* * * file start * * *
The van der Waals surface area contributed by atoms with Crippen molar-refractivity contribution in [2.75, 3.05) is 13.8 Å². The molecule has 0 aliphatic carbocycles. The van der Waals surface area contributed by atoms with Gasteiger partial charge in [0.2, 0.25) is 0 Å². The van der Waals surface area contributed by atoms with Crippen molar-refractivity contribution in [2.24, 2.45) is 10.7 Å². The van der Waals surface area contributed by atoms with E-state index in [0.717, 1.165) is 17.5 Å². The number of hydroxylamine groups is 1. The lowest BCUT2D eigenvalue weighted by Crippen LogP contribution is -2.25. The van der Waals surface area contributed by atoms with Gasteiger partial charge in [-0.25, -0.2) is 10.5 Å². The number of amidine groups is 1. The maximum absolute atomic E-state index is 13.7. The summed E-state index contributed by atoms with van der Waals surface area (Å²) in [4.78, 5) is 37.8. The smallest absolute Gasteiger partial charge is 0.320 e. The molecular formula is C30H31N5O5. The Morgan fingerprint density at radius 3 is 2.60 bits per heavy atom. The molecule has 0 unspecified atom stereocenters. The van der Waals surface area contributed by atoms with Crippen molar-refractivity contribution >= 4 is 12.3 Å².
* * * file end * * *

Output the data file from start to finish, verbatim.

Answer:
The van der Waals surface area contributed by atoms with Crippen molar-refractivity contribution in [2.75, 3.05) is 13.8 Å². The molecule has 0 aliphatic carbocycles. The van der Waals surface area contributed by atoms with Gasteiger partial charge in [0.2, 0.25) is 0 Å². The van der Waals surface area contributed by atoms with Crippen molar-refractivity contribution in [2.24, 2.45) is 10.7 Å². The van der Waals surface area contributed by atoms with E-state index in [0.717, 1.165) is 17.5 Å². The number of hydroxylamine groups is 1. The lowest BCUT2D eigenvalue weighted by Crippen LogP contribution is -2.25. The van der Waals surface area contributed by atoms with Gasteiger partial charge in [-0.25, -0.2) is 10.5 Å². The number of amidine groups is 1. The maximum absolute atomic E-state index is 13.7. The summed E-state index contributed by atoms with van der Waals surface area (Å²) in [4.78, 5) is 37.8. The smallest absolute Gasteiger partial charge is 0.320 e. The molecular formula is C30H31N5O5. The Morgan fingerprint density at radius 3 is 2.60 bits per heavy atom. The molecule has 0 unspecified atom stereocenters. The van der Waals surface area contributed by atoms with Crippen molar-refractivity contribution >= 4 is 12.3 Å².